Oilfield Camper Life: A Man’s Perspective


If you read my last post you will remember that I had been told that I had fractured my elbow. Thankfully, after two trips to the orthopedist they found that it was in fact not fractured. Unfortunately, it still hurts a great deal and I will soon be starting physical therapy to regain my range of motion. The stiffness and pain are greatly inhibiting my ability to type so, for this post, I’m going to let my husband take lead by interviewing him via email about his experience living in an oilfield camper for the past year and a half. You’ve already heard about my experiences, so I figured it might be interesting to hear the male perspective. So, here he is, Mr. Jacob Klipsch:

Me: To start off, Jacob, please tell us a little bit about yourself and how you came to live in a camper in the North Dakota oilfield.
Jacob: Well, dumb luck, really. My first employers put me up in it, and later abandoned the idea of housing their employees, so they sold it to me cheap. A few cycles of oilfield employees had left it a little road hard.
Me: What has been your favorite thing about living in an oilfield camper?
Jacob: Its paid for, and it allows a kind of mobility that isn’t found in any other professional scenario–if i don’t like my circumstances, I can move the thing easily. Then again, there’s that smell..
Me: What is the worst thing about living in an oilfield camper?
Jacob: It’s small, it’s cold, and everything breaks at the least convenient time. It’s lonely too, but when there’s someone else living there it’s like being in a sardine tin.
Me: Tell us about funniest or most amusing experience you’ve had during your camper experience.
Jacob: Other than my drunken coworker snuggling the lot dog and me getting a video on my phone? Probably Will’s (our son) comment that my roommate needed “to clean it with the mop” on his first visit. I still laugh about that!
Me: What has been the most frightening or perilous thing that you’ve experienced while living in a camper?
Jacob: When the Parshall Cenex ran out of F’reals. No, really–it was probably the time that the heater didn’t ignite and filled the camper with propane–I had a lit cigarette. Fortunately,we figured it out.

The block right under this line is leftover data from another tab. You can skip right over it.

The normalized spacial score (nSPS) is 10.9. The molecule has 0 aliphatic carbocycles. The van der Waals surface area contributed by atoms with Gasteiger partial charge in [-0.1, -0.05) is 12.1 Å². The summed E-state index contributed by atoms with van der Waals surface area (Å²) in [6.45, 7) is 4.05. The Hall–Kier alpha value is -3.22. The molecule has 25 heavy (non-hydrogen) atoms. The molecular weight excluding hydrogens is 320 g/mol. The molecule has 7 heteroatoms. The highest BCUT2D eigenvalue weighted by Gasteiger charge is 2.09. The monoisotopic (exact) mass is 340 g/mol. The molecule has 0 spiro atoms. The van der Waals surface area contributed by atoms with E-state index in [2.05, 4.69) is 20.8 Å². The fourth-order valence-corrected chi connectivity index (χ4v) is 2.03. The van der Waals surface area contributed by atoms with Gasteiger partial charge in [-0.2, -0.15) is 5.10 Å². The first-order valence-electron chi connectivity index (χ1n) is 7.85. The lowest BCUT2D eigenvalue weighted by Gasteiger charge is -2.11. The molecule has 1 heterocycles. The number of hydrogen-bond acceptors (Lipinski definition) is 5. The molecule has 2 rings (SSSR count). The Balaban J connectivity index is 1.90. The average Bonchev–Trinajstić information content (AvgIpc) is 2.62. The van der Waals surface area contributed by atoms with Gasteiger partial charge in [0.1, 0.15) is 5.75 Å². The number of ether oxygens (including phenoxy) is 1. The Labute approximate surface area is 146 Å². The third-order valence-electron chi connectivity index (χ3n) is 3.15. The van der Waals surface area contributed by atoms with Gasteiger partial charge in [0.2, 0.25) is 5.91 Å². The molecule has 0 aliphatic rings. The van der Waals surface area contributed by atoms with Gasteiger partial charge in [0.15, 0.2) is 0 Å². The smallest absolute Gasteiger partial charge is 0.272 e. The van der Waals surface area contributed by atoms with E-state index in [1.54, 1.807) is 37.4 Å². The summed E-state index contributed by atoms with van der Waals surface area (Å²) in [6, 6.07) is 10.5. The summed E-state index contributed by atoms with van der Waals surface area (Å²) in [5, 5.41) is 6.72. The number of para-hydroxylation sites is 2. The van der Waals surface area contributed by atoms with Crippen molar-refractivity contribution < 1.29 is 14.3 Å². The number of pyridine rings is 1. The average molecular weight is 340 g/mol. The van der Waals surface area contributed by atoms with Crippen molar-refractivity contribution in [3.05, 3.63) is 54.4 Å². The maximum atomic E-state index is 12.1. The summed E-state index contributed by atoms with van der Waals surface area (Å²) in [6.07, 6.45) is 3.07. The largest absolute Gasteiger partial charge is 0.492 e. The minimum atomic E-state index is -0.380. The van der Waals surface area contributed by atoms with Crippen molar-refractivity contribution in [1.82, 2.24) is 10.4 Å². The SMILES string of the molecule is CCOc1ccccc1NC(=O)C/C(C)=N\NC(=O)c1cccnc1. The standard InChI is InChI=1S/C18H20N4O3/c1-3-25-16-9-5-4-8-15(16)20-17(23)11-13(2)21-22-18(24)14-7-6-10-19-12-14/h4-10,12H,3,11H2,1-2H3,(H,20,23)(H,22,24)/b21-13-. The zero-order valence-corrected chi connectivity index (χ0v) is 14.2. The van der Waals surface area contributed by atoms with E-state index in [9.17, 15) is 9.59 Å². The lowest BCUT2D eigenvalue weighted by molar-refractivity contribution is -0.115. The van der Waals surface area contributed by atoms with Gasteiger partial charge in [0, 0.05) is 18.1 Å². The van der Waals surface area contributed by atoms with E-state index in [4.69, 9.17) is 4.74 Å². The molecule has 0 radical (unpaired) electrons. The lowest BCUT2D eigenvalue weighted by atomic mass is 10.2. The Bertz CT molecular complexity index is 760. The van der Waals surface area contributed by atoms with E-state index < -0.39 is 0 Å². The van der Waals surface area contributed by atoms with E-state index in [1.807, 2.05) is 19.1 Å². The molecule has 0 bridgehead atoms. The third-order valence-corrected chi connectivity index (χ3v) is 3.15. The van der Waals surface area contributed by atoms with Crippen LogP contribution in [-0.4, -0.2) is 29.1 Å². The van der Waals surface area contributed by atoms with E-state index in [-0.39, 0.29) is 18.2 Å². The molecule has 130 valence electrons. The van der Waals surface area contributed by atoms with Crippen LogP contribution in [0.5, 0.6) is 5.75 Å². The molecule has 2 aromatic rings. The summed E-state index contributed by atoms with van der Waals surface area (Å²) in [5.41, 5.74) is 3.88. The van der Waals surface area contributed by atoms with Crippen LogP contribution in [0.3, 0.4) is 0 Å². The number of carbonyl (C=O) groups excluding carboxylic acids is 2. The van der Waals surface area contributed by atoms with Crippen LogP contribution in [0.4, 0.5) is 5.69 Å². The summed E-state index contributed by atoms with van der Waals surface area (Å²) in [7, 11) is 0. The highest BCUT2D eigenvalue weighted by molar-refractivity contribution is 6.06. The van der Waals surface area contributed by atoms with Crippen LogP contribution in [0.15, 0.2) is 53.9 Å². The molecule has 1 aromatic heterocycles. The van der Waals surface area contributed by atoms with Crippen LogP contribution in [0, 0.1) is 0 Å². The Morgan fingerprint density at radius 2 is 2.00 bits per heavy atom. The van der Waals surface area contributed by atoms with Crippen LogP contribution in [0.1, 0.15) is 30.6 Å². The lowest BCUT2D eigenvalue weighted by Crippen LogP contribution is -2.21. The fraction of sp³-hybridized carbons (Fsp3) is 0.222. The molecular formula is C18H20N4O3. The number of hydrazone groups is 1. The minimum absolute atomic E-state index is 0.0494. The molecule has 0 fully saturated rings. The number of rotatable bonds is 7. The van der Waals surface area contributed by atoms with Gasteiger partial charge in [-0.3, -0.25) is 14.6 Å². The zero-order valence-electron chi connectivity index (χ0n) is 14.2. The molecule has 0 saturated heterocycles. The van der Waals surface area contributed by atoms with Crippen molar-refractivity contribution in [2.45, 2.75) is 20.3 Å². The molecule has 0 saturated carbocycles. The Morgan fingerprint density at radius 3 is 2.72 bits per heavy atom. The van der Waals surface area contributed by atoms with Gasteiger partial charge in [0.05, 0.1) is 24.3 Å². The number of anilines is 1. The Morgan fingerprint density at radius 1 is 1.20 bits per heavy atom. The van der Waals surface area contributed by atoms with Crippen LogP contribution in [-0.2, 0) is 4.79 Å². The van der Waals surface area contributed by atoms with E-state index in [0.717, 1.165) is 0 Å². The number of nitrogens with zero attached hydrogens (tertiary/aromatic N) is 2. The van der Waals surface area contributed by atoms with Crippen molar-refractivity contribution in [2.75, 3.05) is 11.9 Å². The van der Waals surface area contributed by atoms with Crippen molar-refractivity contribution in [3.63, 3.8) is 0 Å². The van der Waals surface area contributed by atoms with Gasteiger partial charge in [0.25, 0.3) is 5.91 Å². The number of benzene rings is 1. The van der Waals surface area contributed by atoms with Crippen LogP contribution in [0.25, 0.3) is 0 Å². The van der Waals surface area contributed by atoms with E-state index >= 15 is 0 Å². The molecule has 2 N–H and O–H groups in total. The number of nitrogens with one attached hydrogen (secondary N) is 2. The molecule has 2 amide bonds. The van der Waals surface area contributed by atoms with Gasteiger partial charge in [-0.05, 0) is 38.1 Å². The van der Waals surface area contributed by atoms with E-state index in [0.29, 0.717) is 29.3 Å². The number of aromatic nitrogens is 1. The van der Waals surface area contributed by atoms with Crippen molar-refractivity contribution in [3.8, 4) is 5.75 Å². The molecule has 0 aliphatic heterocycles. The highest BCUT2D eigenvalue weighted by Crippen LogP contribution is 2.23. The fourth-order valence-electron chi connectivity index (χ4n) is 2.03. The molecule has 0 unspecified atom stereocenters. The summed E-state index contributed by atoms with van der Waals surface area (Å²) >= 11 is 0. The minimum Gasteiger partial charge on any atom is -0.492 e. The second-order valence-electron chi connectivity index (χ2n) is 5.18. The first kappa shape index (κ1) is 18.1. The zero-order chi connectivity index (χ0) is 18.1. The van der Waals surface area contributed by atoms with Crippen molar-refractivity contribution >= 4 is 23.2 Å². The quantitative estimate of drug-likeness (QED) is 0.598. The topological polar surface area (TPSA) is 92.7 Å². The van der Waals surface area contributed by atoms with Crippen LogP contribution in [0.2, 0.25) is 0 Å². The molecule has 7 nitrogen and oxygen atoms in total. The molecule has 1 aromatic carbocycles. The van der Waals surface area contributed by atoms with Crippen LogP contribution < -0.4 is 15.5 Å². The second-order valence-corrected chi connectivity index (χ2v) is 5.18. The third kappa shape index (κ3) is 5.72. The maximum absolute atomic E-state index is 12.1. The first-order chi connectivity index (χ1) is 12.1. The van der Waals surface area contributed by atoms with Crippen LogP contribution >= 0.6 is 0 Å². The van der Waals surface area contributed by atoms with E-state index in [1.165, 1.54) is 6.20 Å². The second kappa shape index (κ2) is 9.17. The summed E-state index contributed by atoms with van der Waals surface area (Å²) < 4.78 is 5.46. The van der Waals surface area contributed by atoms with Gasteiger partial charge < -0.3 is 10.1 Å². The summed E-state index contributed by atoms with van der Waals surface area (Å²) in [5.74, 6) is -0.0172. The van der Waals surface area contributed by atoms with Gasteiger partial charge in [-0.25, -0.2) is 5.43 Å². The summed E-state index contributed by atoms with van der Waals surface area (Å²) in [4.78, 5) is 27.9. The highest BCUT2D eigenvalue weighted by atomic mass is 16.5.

Me: Tell us about your plans for the future. How long do you see yourself living in a camper in the oilfield?
Jacob: I have no plans to leave the oilfield. As for the camper, the first viable option I see, I’m taking!
Me: Is there anything else you’d like to tell us about your oilfield camper experience?
Jacob: To anyone reading this who is considering moving to North Dakota, don’t. You’ll be killed by drug cartels and roving gangs of locals. All positions of gainful employment are filled. Your tauntaun will freeze before you reach the first marker. (Seriously, it’s not that bad, but it can be rough. That’s why wages are so high. But, if you think you can handle it, come on up. Just don’t underbid me. ).
Me: Finally, sum up your oilfield camper experience in one sentence.
Jacob: It ain’t over yet, dear…
A big thank you to my husband for helping me out with this post. While I fully expected the sarcasm I was a bit surprised at some of the experiences he chose to bring up. (And it made me really miss f’reals since they don’t seem to exist outside of North Dakota.) Anyhow, I hope you’ve enjoyed this post as much as I have and maybe even got a chuckle out of it. Thanks again, Jacob, it’s been amusing and insightful.
About chelsea

Chelsea is mama to 4 year old Will and partner to her oilfield man and best friend of 16 years, Jacob. She splits her time between the family’s camper in the North Dakota Oil Patch and a small urban homestead in Kentucky. Chelsea writes about the family’s camper adventures at www.talesofanoilfieldgypsy.blogspot.com. She is a batik artist and loves teaching others about the art of batik at www.beautyofbatik.com. She can also be found working on her other sites www.chelseaniehaus.com and www.urbanagricultureinfo.com. In her moments of spare time she enjoys knitting, sewing and gardening.

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